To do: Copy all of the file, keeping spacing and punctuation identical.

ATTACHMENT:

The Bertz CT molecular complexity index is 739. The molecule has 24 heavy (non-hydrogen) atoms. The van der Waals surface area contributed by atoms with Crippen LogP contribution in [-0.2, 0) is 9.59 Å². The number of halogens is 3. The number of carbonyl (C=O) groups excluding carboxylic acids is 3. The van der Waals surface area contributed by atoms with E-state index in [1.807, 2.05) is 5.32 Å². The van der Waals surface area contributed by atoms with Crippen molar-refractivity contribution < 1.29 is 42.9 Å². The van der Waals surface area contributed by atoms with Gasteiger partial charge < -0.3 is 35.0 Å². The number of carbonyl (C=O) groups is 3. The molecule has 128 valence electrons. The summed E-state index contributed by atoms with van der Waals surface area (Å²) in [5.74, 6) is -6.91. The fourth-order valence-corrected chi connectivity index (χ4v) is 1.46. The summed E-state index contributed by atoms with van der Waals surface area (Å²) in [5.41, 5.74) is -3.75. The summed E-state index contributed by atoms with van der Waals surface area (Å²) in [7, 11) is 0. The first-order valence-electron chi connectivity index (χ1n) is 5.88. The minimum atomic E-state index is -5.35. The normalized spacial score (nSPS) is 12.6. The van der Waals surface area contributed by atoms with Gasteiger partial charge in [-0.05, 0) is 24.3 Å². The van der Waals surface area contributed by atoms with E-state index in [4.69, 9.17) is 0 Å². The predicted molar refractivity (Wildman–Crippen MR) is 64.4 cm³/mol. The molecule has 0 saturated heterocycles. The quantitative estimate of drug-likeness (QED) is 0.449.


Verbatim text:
The Bertz CT molecular complexity index is 739. The molecule has 24 heavy (non-hydrogen) atoms. The van der Waals surface area contributed by atoms with Crippen LogP contribution in [-0.2, 0) is 9.59 Å². The number of halogens is 3. The number of carbonyl (C=O) groups excluding carboxylic acids is 3. The van der Waals surface area contributed by atoms with E-state index in [1.807, 2.05) is 5.32 Å². The van der Waals surface area contributed by atoms with Crippen molar-refractivity contribution < 1.29 is 42.9 Å². The van der Waals surface area contributed by atoms with Gasteiger partial charge < -0.3 is 35.0 Å². The number of carbonyl (C=O) groups is 3. The molecule has 128 valence electrons. The summed E-state index contributed by atoms with van der Waals surface area (Å²) in [5.74, 6) is -6.91. The fourth-order valence-corrected chi connectivity index (χ4v) is 1.46. The summed E-state index contributed by atoms with van der Waals surface area (Å²) in [5.41, 5.74) is -3.75. The summed E-state index contributed by atoms with van der Waals surface area (Å²) in [7, 11) is 0. The first-order valence-electron chi connectivity index (χ1n) is 5.88. The minimum atomic E-state index is -5.35. The normalized spacial score (nSPS) is 12.6. The van der Waals surface area contributed by atoms with Gasteiger partial charge in [-0.05, 0) is 24.3 Å². The van der Waals surface area contributed by atoms with E-state index in [4.69, 9.17) is 0 Å². The predicted molar refractivity (Wildman–Crippen MR) is 64.4 cm³/mol. The molecule has 0 saturated heterocycles. The quantitative estimate of drug-likeness (QED) is 0.449.